New research from the BC Centre on Substance Use (BCCSU) suggests applying easy and effective tool to identify patients at high risk of going into withdrawal, in efforts to modernize alcohol detox. In a study published in the August issue of the peer-reviewed Journal of American Medical Association, BCCSU researchers used data from approximately 71,295 persons taking part in 14 scientific studies to predict which patient will develop serious complications, including seizures and delirium.
Which patient will go into severe alcohol withdrawal?
From the press release by British Columbia Centre on Substance Use (Aug 28, 2018):
(Text taken from http://www.bccsu.ca/news-releases/)
From: Will This Hospitalized Patient develop Severe Alcohol Withdrawal Syndrome?: The Rational Clinical Examination Systematic Review. JAMA (In Press) JAMA Network: jama.jamanetwork.com
If you’re interested in alcohol, read more about my alcohol research here.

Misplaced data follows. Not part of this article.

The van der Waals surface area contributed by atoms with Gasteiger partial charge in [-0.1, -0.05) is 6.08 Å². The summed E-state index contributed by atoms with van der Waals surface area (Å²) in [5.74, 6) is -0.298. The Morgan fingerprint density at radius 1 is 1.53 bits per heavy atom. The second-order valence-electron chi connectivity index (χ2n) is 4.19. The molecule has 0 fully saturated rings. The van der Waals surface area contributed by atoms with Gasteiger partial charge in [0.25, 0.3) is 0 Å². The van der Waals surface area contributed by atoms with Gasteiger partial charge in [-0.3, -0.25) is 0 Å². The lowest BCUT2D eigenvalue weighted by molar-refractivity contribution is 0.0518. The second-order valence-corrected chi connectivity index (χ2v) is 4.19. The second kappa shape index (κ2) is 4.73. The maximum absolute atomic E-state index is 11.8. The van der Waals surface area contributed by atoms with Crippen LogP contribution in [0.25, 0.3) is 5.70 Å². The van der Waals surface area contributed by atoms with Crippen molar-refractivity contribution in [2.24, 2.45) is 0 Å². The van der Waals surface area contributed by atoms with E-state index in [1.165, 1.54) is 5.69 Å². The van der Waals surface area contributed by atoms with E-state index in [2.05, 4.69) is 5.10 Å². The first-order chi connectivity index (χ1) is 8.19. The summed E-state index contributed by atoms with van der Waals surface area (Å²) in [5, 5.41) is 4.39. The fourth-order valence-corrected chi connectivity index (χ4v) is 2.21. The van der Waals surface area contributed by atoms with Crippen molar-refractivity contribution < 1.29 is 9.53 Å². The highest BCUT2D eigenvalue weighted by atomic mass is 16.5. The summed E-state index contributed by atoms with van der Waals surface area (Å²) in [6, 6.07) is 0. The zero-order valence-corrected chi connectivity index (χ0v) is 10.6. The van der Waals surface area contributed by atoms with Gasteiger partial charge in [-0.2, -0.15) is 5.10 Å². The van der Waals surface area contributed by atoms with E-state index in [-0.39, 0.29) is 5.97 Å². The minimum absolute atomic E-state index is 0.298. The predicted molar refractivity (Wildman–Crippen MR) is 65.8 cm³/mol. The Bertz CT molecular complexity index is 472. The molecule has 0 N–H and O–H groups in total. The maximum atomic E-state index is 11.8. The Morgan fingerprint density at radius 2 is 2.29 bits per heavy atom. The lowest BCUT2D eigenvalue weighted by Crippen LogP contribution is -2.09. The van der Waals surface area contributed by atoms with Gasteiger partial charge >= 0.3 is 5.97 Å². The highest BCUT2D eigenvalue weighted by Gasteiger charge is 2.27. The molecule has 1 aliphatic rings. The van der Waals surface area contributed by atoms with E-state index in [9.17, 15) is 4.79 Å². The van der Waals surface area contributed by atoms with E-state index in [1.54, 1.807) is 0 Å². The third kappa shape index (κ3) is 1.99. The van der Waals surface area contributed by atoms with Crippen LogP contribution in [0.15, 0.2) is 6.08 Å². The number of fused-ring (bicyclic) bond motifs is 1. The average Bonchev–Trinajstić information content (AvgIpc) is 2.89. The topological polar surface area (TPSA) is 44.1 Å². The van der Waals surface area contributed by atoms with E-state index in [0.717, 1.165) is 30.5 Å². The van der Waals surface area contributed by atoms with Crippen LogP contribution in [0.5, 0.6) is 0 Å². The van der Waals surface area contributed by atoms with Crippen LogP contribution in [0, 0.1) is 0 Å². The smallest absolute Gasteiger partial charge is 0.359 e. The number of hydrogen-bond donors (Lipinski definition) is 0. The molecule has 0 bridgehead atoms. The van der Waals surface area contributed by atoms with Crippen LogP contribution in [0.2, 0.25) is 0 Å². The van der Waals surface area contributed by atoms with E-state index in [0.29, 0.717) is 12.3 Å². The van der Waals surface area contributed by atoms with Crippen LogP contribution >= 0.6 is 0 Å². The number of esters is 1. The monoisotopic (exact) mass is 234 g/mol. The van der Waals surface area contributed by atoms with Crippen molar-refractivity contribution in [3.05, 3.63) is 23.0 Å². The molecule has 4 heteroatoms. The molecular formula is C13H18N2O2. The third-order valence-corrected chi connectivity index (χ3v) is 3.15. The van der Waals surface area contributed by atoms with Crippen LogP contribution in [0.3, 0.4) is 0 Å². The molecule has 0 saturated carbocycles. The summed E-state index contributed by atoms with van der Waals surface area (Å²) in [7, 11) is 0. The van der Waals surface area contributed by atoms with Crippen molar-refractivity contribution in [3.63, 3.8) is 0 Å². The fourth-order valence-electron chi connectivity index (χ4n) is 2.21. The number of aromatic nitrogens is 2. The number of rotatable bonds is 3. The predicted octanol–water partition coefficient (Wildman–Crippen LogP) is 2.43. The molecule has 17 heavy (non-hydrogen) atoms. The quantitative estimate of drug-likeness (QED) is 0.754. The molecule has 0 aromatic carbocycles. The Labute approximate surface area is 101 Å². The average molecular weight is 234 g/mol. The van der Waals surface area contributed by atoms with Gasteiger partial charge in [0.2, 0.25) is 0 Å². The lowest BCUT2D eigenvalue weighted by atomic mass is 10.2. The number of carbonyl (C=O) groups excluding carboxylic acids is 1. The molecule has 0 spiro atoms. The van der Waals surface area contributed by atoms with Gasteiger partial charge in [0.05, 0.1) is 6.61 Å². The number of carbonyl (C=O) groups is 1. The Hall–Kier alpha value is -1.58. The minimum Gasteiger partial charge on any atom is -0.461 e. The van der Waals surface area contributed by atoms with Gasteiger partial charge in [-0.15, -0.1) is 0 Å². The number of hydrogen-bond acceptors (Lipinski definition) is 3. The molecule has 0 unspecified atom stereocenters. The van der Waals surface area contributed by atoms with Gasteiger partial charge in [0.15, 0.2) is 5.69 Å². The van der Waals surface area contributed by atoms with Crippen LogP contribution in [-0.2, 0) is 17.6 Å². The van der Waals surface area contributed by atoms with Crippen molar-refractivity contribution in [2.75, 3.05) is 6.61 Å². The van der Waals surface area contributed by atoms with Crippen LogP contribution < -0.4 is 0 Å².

For more information about the study or to schedule an interview, please contact:
Kevin Hollett, BC Centre on Substance Use
Systematic reviews are the cream of the research crop. Those who understand their value thrive at an opportunity to meet the review authors at scientific conferences. This year, the annual meeting of the College on Problems of Drug Dependence (CPDD) in San Diego featured several important reviews. Here’s a listing of all the posters presenting reviews from the session on Wednesday, June 13th, 2018.
Non-fatal overdose prevalence among people who inject drugs Samantha Colledge (June 11, 2018);
Prescription drug monitoring programs on nonfatal and fatal drug overdoses David Fink;
Limited inclusion of women in functional neuroimaging studies of opioid-use disorder Hestia Moningka;
Women’s prescription drug misuse Bridgette Peteet;
Gender differences in HIV, anti-HCV and HBsAg prevalence among people who inject Janni Leung;
Case for hospital teams in treatment of opioid use disorders Kelsey Priest;
Addiction-related characteristics of substances users in harm reduction settings Charlotte Kervran;
STDs and injecting
Extremely low HIV incidence among PWID: Terminology, high/middle income settings, methodology, and addressing new outbreaks Don Des Jarlais;